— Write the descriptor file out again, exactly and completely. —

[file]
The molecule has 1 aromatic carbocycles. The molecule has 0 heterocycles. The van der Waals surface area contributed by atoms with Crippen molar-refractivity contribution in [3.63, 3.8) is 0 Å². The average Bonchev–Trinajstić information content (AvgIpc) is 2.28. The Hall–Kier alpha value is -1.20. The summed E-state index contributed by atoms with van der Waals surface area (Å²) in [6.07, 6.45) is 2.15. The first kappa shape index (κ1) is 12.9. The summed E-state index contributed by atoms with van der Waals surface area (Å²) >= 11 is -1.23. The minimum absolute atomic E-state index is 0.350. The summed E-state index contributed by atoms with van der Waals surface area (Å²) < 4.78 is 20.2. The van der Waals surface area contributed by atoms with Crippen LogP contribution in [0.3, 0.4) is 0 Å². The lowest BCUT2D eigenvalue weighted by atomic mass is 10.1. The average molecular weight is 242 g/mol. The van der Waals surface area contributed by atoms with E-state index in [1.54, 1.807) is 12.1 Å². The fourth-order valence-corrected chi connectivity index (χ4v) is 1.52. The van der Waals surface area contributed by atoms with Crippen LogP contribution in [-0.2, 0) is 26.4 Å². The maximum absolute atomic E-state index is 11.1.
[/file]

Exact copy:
The molecule has 1 aromatic carbocycles. The molecule has 0 heterocycles. The van der Waals surface area contributed by atoms with Crippen molar-refractivity contribution in [3.63, 3.8) is 0 Å². The average Bonchev–Trinajstić information content (AvgIpc) is 2.28. The Hall–Kier alpha value is -1.20. The summed E-state index contributed by atoms with van der Waals surface area (Å²) in [6.07, 6.45) is 2.15. The first kappa shape index (κ1) is 12.9. The summed E-state index contributed by atoms with van der Waals surface area (Å²) >= 11 is -1.23. The minimum absolute atomic E-state index is 0.350. The summed E-state index contributed by atoms with van der Waals surface area (Å²) < 4.78 is 20.2. The van der Waals surface area contributed by atoms with Crippen LogP contribution in [0.3, 0.4) is 0 Å². The lowest BCUT2D eigenvalue weighted by atomic mass is 10.1. The average molecular weight is 242 g/mol. The van der Waals surface area contributed by atoms with E-state index in [1.54, 1.807) is 12.1 Å². The fourth-order valence-corrected chi connectivity index (χ4v) is 1.52. The van der Waals surface area contributed by atoms with Crippen LogP contribution in [-0.2, 0) is 26.4 Å². The maximum absolute atomic E-state index is 11.1.